Now that we've moved to a new stage in the COVID-19 pandemic, I've once again been able to participate in international conferences, expanding Phages for Global Health's network of collaborators. Over the past few months I have been invited to speak and facilitate sessions at the following conferences:
Phage Futures (Netherlands)
In addition to serving as a moderator for the conference, I also presented an overview of our work in Africa and Asia, including:
(1) Building scientific capacity through laboratory training workshops
(2) Creating international collaborations to develop phage products
(3) Working toward establishing national collections of phages ("phage banks") that could be used to rapidly respond to bacterial outbreaks
(4) Sharing information on how government agencies in the US, Europe and Australia are regulating phage products
Viruses of Microbes (Portugal)
This conference is one of the largest events for phage researchers worldwide, but it was postponed for the last 2 years due to the pandemic. I took advantage of this year's gathering to organize a meeting with researchers from roughly 20 institutions to begin developing international guidelines for phage banks. The experience of those who are already managing phage banks in industrialized countries will help scientists in Africa and Asia who are trying to initiate such phage banks.
World Antimicrobial Resistance Congress (Washington, DC)
International policymakers, scientists and thought leaders met at this conference to brainstorm ideas and formulate initiatives to address the global antibiotic resistance crisis. Together with a representative from the US FDA, I summarized the various approaches that drug regulatory authorities in different countries are using to oversee phage-based drugs. We are now working toward sharing this information at symposia in Africa and Asia.
We’re excited about the collaborations that have evolved through these conferences, particularly in progress toward establishing phage bank guidelines and sharing information on regulating phage products! Thank you for your support in bringing this work to fruition.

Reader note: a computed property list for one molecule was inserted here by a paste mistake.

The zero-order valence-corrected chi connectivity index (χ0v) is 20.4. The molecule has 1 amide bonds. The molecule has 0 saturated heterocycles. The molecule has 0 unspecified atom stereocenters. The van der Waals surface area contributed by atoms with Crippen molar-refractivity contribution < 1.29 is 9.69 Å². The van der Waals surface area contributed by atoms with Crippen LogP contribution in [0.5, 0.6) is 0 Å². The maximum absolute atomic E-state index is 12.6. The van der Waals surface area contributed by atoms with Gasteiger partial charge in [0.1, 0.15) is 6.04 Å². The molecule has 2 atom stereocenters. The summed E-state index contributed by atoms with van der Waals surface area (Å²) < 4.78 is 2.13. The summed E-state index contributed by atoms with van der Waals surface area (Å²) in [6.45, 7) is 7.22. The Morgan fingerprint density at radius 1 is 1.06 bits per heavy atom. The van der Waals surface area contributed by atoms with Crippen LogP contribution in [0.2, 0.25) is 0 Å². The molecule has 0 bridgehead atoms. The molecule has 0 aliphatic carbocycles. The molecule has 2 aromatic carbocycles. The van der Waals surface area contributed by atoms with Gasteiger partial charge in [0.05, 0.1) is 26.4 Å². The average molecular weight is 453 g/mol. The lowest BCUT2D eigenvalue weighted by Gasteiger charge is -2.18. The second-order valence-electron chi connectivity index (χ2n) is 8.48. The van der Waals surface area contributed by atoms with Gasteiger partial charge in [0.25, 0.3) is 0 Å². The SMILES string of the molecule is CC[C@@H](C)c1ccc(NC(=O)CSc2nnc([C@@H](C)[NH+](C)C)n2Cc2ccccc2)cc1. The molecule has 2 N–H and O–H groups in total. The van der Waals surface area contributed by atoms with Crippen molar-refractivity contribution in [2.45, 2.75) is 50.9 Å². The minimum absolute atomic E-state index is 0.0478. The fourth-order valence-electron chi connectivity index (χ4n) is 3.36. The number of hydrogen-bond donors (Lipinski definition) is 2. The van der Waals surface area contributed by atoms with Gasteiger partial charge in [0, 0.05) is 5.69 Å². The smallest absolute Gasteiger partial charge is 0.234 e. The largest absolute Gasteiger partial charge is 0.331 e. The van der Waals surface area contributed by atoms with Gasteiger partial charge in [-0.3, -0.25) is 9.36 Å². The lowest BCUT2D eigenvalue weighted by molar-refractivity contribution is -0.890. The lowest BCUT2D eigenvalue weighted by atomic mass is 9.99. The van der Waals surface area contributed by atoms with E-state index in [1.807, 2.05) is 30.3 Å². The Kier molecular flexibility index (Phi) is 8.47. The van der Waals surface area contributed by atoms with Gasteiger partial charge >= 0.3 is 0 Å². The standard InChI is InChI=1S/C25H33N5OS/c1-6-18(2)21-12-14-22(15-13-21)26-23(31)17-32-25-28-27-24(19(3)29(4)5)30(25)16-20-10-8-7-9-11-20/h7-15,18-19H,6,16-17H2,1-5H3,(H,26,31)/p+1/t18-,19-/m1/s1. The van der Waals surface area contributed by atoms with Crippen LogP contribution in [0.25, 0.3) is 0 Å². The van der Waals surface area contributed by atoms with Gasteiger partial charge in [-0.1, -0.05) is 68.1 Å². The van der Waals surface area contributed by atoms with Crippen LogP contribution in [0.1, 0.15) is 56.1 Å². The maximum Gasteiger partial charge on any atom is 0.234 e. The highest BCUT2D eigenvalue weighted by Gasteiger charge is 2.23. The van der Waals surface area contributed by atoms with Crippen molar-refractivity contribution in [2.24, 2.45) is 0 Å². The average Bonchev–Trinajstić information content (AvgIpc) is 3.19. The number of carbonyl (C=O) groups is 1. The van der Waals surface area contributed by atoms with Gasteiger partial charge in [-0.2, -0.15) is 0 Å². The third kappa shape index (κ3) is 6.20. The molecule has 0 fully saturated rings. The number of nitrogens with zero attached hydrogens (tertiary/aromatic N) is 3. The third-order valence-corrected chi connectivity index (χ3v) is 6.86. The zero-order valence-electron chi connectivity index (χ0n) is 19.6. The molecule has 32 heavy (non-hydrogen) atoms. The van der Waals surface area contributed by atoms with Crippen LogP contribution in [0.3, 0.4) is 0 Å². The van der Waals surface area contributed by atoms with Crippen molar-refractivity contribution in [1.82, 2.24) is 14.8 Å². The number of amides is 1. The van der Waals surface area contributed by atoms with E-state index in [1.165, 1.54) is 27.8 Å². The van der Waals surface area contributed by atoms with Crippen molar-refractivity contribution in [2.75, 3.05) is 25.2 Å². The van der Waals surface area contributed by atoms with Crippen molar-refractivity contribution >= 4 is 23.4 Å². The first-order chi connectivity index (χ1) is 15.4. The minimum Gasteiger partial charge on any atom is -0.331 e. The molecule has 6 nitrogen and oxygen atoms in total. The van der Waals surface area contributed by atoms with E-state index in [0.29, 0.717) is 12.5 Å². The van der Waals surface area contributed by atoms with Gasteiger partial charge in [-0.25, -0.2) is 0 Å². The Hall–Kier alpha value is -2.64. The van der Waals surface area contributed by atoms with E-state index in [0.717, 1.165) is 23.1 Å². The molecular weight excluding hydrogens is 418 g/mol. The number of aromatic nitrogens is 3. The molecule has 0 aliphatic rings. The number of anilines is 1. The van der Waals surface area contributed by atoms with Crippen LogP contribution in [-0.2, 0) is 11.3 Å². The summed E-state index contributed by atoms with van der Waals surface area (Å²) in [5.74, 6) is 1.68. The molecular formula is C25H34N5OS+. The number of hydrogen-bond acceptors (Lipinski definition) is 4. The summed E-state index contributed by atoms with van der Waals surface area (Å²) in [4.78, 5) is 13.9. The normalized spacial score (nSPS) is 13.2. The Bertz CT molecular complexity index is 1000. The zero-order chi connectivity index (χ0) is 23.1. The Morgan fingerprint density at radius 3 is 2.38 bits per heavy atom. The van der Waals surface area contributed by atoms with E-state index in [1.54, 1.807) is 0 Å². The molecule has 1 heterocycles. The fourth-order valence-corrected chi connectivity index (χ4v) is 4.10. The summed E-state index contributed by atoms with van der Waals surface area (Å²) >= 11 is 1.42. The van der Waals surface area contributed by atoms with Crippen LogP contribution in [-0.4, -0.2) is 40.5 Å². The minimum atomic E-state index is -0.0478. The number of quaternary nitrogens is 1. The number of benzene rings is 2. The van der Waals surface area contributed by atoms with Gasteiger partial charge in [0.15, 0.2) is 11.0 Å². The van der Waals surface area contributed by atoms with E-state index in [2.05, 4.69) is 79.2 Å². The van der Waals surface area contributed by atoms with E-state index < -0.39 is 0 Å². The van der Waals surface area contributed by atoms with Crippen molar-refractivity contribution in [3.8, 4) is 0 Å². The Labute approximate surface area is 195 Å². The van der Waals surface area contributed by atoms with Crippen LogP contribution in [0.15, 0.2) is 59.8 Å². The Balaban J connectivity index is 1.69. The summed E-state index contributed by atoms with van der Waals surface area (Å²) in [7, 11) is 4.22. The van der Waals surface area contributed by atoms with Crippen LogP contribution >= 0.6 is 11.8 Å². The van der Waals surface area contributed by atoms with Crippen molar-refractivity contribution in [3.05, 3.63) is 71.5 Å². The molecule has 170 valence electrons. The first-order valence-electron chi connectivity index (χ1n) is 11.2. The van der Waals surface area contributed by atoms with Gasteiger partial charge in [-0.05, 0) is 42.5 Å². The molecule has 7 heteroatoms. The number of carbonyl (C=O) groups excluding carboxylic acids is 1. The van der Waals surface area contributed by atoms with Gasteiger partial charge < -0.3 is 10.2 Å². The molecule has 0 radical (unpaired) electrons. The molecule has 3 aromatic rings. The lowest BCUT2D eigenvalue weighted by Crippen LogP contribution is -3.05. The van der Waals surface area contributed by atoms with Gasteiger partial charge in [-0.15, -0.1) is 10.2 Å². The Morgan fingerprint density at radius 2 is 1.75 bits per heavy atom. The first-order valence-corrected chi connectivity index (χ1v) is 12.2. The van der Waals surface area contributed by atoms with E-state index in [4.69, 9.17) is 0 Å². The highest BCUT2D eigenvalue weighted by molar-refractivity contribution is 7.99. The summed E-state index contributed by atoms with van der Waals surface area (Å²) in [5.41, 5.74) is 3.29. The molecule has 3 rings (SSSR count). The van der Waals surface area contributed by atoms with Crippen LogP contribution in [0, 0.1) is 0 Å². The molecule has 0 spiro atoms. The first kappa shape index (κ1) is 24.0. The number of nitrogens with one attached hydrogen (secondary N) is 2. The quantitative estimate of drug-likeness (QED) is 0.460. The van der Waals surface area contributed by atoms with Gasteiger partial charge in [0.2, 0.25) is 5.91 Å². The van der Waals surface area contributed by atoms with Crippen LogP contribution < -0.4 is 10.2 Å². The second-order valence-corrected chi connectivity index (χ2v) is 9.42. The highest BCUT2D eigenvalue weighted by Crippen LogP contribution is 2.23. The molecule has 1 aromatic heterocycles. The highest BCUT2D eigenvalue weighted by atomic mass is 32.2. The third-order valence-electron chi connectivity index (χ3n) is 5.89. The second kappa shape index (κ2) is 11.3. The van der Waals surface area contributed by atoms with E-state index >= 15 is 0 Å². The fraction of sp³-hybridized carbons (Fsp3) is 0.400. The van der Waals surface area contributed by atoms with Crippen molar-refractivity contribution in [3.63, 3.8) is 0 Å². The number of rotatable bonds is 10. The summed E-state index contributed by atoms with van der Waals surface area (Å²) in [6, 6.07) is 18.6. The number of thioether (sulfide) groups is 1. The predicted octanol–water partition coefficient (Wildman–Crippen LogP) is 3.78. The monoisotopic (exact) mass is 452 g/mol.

Last month we delivered our first virtual Phage Workshop — and it was also our first workshop for scientists in Southeast Asia. As with each of the four in-person workshops that we previously delivered in East and West Africa, we had two broad goals for this Southeast Asia workshop: (1) teach key aspects of phage biology and experimental techniques and (2) develop relationships amongst a network of phage researchers in the given region. We were pleasantly surprised with how well both goals were achieved, even though the coronavirus pandemic forced us to deliver this workshop virtually.
Throughout the workshop sessions, the participants displayed an impressive enthusiasm for learning how phages can be used to address the antibiotic resistance crisis in their countries. During question and answer sessions with different lecturers and panelists, as well as through facilitated small group discussions in Zoom breakout rooms, the participants clearly got to know each other, as well as the 23 instructors who taught at various times and on different topics during the month of March.
At the conclusion of the workshop, we asked participants to fill out an anonymous questionnaire, giving feedback about their experience. The overwhelming response was that they found the workshop to be extremely helpful in preparing them for future phage research and teaching. In fact, some already began teaching phage biology to their students during the five weeks of the workshop! In addition, the workshop participants uniformly reported that they feel comfortable approaching any of the instructors if they have questions in the future (and the instructors eagerly welcome this!).
Thank you for your support in making this virtual workshop a reality. We'll also share some words of gratitude from the participants themselves, received through the anonymous questionnaire: "My sincerest thank you to everyone! Such an enjoyable workshop despite it being virtual. Really learned a lot and got to know more people that have the same interest. Such a memorable experience!"
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